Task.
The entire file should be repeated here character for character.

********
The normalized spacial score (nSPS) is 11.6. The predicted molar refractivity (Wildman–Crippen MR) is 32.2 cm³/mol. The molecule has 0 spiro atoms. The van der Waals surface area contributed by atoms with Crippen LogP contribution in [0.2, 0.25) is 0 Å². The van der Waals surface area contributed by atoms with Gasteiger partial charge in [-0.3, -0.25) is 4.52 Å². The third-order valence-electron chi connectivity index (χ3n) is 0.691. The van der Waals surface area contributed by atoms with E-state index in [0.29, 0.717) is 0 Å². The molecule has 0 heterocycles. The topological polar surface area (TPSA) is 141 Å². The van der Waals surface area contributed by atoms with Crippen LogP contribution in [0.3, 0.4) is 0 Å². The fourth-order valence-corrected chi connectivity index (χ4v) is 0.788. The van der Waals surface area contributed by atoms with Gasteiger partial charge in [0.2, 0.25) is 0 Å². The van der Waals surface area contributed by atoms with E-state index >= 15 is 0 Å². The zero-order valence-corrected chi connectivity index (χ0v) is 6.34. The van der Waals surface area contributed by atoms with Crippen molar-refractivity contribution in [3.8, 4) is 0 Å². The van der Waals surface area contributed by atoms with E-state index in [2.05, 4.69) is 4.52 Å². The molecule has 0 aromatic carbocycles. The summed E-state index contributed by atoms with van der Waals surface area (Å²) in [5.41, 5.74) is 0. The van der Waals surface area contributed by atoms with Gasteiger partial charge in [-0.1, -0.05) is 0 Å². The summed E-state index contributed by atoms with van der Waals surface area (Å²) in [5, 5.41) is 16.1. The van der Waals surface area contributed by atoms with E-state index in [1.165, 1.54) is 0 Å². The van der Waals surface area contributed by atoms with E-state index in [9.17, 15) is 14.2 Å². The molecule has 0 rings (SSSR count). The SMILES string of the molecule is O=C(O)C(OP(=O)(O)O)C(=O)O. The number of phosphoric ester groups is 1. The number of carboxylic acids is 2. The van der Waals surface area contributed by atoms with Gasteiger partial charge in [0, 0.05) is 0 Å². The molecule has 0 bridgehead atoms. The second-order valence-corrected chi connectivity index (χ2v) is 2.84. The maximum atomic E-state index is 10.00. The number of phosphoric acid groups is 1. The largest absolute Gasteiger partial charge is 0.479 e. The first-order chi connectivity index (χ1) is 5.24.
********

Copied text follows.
The normalized spacial score (nSPS) is 11.6. The predicted molar refractivity (Wildman–Crippen MR) is 32.2 cm³/mol. The molecule has 0 spiro atoms. The van der Waals surface area contributed by atoms with Crippen LogP contribution in [0.2, 0.25) is 0 Å². The van der Waals surface area contributed by atoms with Gasteiger partial charge in [-0.3, -0.25) is 4.52 Å². The third-order valence-electron chi connectivity index (χ3n) is 0.691. The van der Waals surface area contributed by atoms with E-state index in [0.29, 0.717) is 0 Å². The molecule has 0 heterocycles. The topological polar surface area (TPSA) is 141 Å². The van der Waals surface area contributed by atoms with Crippen LogP contribution in [0.3, 0.4) is 0 Å². The fourth-order valence-corrected chi connectivity index (χ4v) is 0.788. The van der Waals surface area contributed by atoms with Gasteiger partial charge in [0.2, 0.25) is 0 Å². The van der Waals surface area contributed by atoms with E-state index >= 15 is 0 Å². The zero-order valence-corrected chi connectivity index (χ0v) is 6.34. The van der Waals surface area contributed by atoms with Crippen molar-refractivity contribution in [3.8, 4) is 0 Å². The van der Waals surface area contributed by atoms with E-state index in [2.05, 4.69) is 4.52 Å². The molecule has 0 aromatic carbocycles. The summed E-state index contributed by atoms with van der Waals surface area (Å²) in [5.41, 5.74) is 0. The van der Waals surface area contributed by atoms with Gasteiger partial charge in [-0.1, -0.05) is 0 Å². The summed E-state index contributed by atoms with van der Waals surface area (Å²) in [5, 5.41) is 16.1. The van der Waals surface area contributed by atoms with E-state index in [1.165, 1.54) is 0 Å². The van der Waals surface area contributed by atoms with E-state index in [9.17, 15) is 14.2 Å². The molecule has 0 rings (SSSR count). The SMILES string of the molecule is O=C(O)C(OP(=O)(O)O)C(=O)O. The number of phosphoric ester groups is 1. The number of carboxylic acids is 2. The van der Waals surface area contributed by atoms with Gasteiger partial charge in [0, 0.05) is 0 Å². The molecule has 0 bridgehead atoms. The second-order valence-corrected chi connectivity index (χ2v) is 2.84. The maximum atomic E-state index is 10.00. The number of phosphoric acid groups is 1. The largest absolute Gasteiger partial charge is 0.479 e. The first-order chi connectivity index (χ1) is 5.24.